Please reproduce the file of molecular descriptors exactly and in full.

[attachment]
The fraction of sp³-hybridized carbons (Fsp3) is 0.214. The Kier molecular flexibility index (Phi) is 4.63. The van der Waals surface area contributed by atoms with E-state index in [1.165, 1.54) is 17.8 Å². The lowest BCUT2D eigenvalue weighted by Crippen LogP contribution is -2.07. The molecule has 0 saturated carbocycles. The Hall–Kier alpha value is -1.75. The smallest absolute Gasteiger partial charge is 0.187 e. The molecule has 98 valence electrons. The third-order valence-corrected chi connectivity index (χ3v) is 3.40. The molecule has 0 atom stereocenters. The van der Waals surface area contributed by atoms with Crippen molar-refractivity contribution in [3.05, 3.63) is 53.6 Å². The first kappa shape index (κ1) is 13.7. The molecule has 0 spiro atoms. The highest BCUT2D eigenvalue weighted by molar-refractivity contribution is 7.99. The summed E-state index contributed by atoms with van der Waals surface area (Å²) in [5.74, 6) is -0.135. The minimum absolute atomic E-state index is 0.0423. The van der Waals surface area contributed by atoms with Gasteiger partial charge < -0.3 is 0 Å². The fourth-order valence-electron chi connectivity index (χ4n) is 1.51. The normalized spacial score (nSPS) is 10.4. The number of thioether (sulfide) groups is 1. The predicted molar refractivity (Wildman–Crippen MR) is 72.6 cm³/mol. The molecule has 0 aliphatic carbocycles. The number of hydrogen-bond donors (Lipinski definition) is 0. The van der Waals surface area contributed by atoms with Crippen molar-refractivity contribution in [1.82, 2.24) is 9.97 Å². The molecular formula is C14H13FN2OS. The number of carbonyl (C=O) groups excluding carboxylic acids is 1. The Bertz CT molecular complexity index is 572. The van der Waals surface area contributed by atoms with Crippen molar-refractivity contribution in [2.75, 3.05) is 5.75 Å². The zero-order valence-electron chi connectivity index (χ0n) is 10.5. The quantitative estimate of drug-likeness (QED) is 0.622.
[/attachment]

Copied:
The fraction of sp³-hybridized carbons (Fsp3) is 0.214. The Kier molecular flexibility index (Phi) is 4.63. The van der Waals surface area contributed by atoms with E-state index in [1.165, 1.54) is 17.8 Å². The lowest BCUT2D eigenvalue weighted by Crippen LogP contribution is -2.07. The molecule has 0 saturated carbocycles. The Hall–Kier alpha value is -1.75. The smallest absolute Gasteiger partial charge is 0.187 e. The molecule has 98 valence electrons. The third-order valence-corrected chi connectivity index (χ3v) is 3.40. The molecule has 0 atom stereocenters. The van der Waals surface area contributed by atoms with Crippen molar-refractivity contribution in [3.05, 3.63) is 53.6 Å². The first kappa shape index (κ1) is 13.7. The molecule has 0 spiro atoms. The highest BCUT2D eigenvalue weighted by molar-refractivity contribution is 7.99. The summed E-state index contributed by atoms with van der Waals surface area (Å²) in [5.74, 6) is -0.135. The minimum absolute atomic E-state index is 0.0423. The van der Waals surface area contributed by atoms with Gasteiger partial charge < -0.3 is 0 Å². The fourth-order valence-electron chi connectivity index (χ4n) is 1.51. The normalized spacial score (nSPS) is 10.4. The number of thioether (sulfide) groups is 1. The predicted molar refractivity (Wildman–Crippen MR) is 72.6 cm³/mol. The molecule has 0 aliphatic carbocycles. The number of hydrogen-bond donors (Lipinski definition) is 0. The van der Waals surface area contributed by atoms with Crippen molar-refractivity contribution in [1.82, 2.24) is 9.97 Å². The molecular formula is C14H13FN2OS. The number of carbonyl (C=O) groups excluding carboxylic acids is 1. The Bertz CT molecular complexity index is 572. The van der Waals surface area contributed by atoms with Crippen molar-refractivity contribution in [2.75, 3.05) is 5.75 Å². The zero-order valence-electron chi connectivity index (χ0n) is 10.5. The quantitative estimate of drug-likeness (QED) is 0.622.